Egypt parliament approves bill to monitor social media

The Egyptian parliament on Monday approved in a final reading a bill that would allow authorities to monitor social media users with the aim of combatting “fake news”, the legislature said.

The bill was backed by two thirds of parliament’s 596 members and it will now be sent to President Abdel Fattah al-Sisi to be ratified.

Under the new law, people whose social media accounts have more than 5,000 followers could be placed under the supervision of Egypt’s Supreme Council for Media Regulations.

This would encompass websites, blogs and personal accounts.

The council would be authorised to suspend or block any personal account which “publishes or broadcasts fake news or anything (information) inciting violating the law, violence or hatred”.

The government newspaper Al-Ahram published on its portal details of the bill, including an amended article concerning the detention of journalists and a new one the import of satellite transmitters.

Article 29 had previously stated that journalists could be jailed pending trial if they were found guilty of inciting violence or hatred or discrimination through their writings.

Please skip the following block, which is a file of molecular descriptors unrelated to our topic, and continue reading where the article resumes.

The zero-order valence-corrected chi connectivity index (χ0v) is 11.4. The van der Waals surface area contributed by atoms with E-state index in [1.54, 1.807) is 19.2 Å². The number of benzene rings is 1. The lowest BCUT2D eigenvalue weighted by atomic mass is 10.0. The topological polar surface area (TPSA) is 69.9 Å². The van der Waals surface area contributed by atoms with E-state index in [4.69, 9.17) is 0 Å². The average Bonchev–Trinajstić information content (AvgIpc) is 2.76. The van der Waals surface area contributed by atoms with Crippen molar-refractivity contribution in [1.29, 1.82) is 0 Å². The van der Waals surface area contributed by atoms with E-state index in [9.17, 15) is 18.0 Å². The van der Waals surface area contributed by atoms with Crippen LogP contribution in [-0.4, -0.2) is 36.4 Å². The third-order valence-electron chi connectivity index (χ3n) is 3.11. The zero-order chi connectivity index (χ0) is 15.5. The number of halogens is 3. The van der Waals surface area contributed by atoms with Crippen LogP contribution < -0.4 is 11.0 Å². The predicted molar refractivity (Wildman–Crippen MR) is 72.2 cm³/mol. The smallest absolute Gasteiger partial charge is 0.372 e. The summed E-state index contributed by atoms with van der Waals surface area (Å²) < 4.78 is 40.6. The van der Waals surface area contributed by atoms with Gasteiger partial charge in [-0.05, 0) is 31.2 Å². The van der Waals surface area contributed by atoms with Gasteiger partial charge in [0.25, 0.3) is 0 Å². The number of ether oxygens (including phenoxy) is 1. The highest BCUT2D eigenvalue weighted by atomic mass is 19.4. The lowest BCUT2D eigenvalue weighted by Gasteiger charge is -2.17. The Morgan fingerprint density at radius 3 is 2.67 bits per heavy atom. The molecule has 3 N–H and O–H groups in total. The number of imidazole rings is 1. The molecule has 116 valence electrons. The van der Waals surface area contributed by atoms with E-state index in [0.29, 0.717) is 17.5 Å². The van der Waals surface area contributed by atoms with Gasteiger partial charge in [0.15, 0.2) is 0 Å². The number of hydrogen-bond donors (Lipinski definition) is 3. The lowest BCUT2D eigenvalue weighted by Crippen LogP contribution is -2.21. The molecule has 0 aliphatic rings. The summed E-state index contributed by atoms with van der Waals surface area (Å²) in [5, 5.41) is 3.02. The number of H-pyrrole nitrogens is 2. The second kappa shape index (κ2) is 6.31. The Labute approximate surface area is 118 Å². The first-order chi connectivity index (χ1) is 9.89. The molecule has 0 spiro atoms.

But the text approved on Monday was reworded to read that “no penalty shall be imposed for offences committed through publication or publicity except” in cases of incitement.

This was seen as a gesture of goodwill toward a union seeking to ensure journalists would not be indiscriminately detained by the authorities unless a crime was proven.

Parliament also introduced a new article stating that anyone who imports satellite transmitters outside official channels such as the state-run media authority could be jailed for five years.

Domestic and international human rights groups regularly criticise violations of freedom of expression by President Sisi’s government.

More than 30 journalists are currently behind bars in Egypt — which ranks 161st out of 180 countries on the World Press Freedom Index compiled by Reporters Without Borders (RSF).

Platforms such as Twitter and Facebook have become one of the last forums for public debate in Egypt since a November 2013 ban on all but police-approved gatherings.

More than 500 websites have so far been blocked, according to the Association of Freedom of Thought and Expression (AFTE).

Last month, lawmakers passed a law on cyber-crime that allows authorities to block any website or account that threatens Egypt’s national security or economy.

Those who administer such websites face jail time or fines.